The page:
The Dark Lord of the Sith is doing his best to track down and eliminate all of Crimson Dawn’s Imperial infiltrators, but there’s a new player on the field who has begun to complicate things in Star Wars: Darth Vader, volume 3, issue #20, out today from Marvel Comics.
After Sabé the handmaiden had a featured role in the first arc of this run of Darth Vader comics written by Greg Pak, it seemed like she and the Sith Lord had gone their separate ways, with Sabé and her friends from Naboo left believing that Vader had murdered their former queen, Padmé Amidala (admittedly not too far from the truth, but still incorrect).
Now Sabé has made a discovery that brings her one step closer to understanding the reality of the situation: Padmé died in childbirth in the Polis Massa asteroid field, with the father of the male child (not to mention his twin sister, though that information remains hidden) being Jedi Knight Anakin Skywalker. Sabé plans to use this information against Vader, who appears to be hunting their offspring, Luke Skywalker, for reasons that she doesn’t quite grasp just yet… though they should be obvious to anyone who’s seen the Skywalker Saga of Star Wars movies. We also learn that Sabé is currently working with the criminal organization known as Crimson Dawn (this comic had to tie into Marvel’s current Star Wars crossover event Crimson Reign somehow) in an effort to get closer to the Dark Lord. She plants a half-fake list of Crimson Dawn collaborators where Vader and his team of lackeys can find it, and the targets start to get executed one by one. It’s pretty fun to watch the younger of the two Sith Lords storm into Emperor Palpatine’s office and start taking his lightsaber to advisors and guards, even though only some of them are aligned with Crimson Dawn.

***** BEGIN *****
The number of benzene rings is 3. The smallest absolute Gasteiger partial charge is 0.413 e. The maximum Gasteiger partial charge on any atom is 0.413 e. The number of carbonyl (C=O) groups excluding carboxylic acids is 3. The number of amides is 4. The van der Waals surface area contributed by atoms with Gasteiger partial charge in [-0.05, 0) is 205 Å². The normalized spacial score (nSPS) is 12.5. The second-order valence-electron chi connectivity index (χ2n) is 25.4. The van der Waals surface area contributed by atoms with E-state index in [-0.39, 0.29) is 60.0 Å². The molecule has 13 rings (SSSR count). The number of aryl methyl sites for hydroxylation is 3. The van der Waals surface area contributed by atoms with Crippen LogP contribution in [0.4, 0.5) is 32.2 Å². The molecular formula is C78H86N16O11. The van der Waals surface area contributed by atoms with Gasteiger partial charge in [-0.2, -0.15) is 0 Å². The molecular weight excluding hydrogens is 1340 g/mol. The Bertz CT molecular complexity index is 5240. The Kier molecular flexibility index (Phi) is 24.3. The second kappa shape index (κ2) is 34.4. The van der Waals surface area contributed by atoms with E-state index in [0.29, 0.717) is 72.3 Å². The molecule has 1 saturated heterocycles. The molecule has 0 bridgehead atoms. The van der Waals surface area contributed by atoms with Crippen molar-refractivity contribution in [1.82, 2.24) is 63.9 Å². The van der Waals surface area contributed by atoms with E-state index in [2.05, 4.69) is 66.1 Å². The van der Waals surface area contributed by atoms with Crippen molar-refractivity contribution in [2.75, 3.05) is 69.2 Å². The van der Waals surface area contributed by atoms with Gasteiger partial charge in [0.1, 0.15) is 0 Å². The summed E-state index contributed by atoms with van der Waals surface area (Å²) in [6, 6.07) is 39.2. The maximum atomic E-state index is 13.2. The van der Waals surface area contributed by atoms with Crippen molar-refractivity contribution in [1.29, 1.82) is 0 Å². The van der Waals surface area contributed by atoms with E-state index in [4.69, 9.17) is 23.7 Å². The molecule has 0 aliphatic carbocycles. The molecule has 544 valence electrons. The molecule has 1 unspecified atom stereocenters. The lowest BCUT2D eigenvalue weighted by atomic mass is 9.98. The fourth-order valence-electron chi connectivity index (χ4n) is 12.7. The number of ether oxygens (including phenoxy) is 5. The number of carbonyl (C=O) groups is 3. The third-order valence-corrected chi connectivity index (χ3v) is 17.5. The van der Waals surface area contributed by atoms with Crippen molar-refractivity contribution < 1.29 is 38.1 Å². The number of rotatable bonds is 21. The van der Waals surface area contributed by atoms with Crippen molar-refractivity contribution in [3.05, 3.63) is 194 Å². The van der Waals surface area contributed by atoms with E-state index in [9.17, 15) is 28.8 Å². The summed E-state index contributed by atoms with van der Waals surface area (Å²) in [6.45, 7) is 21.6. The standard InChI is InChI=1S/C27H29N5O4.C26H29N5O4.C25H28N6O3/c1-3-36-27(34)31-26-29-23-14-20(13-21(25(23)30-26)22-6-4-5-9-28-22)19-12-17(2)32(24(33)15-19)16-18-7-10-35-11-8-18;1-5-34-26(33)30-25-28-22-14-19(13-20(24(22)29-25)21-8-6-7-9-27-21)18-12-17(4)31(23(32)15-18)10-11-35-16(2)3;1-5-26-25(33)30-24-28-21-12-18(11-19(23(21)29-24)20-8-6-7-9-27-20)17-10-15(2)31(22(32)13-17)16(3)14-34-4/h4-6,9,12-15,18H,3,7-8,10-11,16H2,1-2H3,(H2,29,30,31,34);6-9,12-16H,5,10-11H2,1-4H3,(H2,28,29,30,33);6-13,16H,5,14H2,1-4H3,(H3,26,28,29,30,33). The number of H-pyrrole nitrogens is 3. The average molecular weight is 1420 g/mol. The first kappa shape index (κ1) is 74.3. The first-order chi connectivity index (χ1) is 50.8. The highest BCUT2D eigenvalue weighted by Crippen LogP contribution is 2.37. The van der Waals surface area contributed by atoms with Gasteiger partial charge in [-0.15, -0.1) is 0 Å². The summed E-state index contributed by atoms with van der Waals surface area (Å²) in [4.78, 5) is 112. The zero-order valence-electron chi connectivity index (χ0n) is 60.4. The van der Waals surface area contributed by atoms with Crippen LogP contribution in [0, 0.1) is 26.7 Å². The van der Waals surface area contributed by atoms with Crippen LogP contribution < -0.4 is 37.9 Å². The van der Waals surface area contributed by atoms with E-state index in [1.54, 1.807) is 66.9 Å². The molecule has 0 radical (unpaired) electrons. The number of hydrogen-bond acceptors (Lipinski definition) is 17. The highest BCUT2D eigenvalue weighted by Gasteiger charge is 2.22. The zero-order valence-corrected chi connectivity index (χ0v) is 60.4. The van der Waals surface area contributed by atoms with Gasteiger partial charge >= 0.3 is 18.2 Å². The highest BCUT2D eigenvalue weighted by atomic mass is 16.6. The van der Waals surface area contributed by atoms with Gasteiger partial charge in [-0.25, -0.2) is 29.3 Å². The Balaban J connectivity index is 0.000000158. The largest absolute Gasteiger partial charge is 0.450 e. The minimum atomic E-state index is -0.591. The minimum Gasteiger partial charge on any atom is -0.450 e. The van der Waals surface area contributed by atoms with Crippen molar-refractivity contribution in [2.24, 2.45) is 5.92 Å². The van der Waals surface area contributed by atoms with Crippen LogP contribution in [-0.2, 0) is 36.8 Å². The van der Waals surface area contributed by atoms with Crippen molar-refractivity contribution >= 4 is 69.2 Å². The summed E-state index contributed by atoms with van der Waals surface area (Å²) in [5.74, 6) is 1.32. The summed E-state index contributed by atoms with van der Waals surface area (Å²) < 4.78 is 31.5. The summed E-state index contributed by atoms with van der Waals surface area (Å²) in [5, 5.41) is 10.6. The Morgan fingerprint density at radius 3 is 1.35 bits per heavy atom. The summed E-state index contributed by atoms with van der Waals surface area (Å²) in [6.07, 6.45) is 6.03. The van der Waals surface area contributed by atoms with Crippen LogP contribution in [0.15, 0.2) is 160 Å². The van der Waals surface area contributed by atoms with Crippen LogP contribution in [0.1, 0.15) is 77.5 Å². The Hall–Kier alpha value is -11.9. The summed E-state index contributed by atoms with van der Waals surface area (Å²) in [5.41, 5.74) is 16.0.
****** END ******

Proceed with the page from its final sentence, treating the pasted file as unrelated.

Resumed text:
Aboard the Super Star Destroyer Executor, Vader’s assassins gun down officers and stormtroopers, while another squad breaks into the luxurious home of a Coruscant aristocrat to bump him off as well. Again, only 50% of these people turn out to be working for “the Dawn,” but that selfsame consortium is evidently behind the list of traitors, so they must have a reason for wanting this particular assortment of victims eliminated. Vader comes to the same conclusion, and orders Ochi of Bestoon to figure out the commonality shared by all the targets, not yet aware that Ochi himself is a Crimson Dawn sleeper agent. The last scene has Sabé holding Ochi and Administrator Moore at blasterpoint and giving them instructions to cooperate or be outed as spies. I think the pairing of Pak as writer and artist Raffaele Ienco have continued to do a wonderful job of making readers care about this group of supporting characters populating the subsection of the Star Wars universe around Darth Vader, and I’m very curious to find out how this all continues to affect the intriguing events of Crimson Reign.
Star Wars: Darth Vader #20 is available now wherever comic books are sold.